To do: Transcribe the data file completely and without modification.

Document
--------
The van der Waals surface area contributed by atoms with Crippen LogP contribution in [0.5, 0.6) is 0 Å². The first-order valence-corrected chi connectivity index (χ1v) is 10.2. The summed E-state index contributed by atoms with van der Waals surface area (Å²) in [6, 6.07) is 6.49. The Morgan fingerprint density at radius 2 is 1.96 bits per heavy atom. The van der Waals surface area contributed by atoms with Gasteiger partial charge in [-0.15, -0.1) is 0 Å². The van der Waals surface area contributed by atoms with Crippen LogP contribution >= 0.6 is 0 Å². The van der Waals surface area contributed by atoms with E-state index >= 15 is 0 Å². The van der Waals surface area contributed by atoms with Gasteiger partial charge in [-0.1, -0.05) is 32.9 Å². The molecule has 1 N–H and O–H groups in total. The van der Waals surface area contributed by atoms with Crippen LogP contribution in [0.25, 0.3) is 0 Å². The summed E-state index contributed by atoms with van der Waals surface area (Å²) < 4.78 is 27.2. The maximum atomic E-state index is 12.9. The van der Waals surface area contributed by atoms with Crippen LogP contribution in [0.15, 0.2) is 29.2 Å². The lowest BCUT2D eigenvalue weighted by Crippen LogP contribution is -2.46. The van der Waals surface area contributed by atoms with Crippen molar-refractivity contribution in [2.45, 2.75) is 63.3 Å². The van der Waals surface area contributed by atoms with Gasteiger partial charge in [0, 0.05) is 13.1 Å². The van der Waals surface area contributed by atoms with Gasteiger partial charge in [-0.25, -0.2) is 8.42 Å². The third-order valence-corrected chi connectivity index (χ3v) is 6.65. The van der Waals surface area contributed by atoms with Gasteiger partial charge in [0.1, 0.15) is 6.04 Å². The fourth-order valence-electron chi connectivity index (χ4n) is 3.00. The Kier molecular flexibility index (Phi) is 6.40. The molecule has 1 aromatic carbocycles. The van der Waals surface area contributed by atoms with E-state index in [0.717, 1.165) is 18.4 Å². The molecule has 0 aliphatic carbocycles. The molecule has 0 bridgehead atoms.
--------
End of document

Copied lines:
The van der Waals surface area contributed by atoms with Crippen LogP contribution in [0.5, 0.6) is 0 Å². The first-order valence-corrected chi connectivity index (χ1v) is 10.2. The summed E-state index contributed by atoms with van der Waals surface area (Å²) in [6, 6.07) is 6.49. The Morgan fingerprint density at radius 2 is 1.96 bits per heavy atom. The van der Waals surface area contributed by atoms with Gasteiger partial charge in [-0.15, -0.1) is 0 Å². The van der Waals surface area contributed by atoms with Crippen LogP contribution >= 0.6 is 0 Å². The van der Waals surface area contributed by atoms with E-state index >= 15 is 0 Å². The van der Waals surface area contributed by atoms with Gasteiger partial charge in [-0.1, -0.05) is 32.9 Å². The molecule has 1 N–H and O–H groups in total. The van der Waals surface area contributed by atoms with Crippen LogP contribution in [0.25, 0.3) is 0 Å². The summed E-state index contributed by atoms with van der Waals surface area (Å²) < 4.78 is 27.2. The maximum atomic E-state index is 12.9. The van der Waals surface area contributed by atoms with Crippen LogP contribution in [0.15, 0.2) is 29.2 Å². The lowest BCUT2D eigenvalue weighted by Crippen LogP contribution is -2.46. The van der Waals surface area contributed by atoms with Crippen molar-refractivity contribution in [2.45, 2.75) is 63.3 Å². The van der Waals surface area contributed by atoms with Gasteiger partial charge in [0, 0.05) is 13.1 Å². The van der Waals surface area contributed by atoms with Gasteiger partial charge in [-0.25, -0.2) is 8.42 Å². The third-order valence-corrected chi connectivity index (χ3v) is 6.65. The van der Waals surface area contributed by atoms with Gasteiger partial charge in [0.1, 0.15) is 6.04 Å². The fourth-order valence-electron chi connectivity index (χ4n) is 3.00. The Kier molecular flexibility index (Phi) is 6.40. The molecule has 1 aromatic carbocycles. The van der Waals surface area contributed by atoms with E-state index in [0.717, 1.165) is 18.4 Å². The molecule has 0 aliphatic carbocycles. The molecule has 0 bridgehead atoms.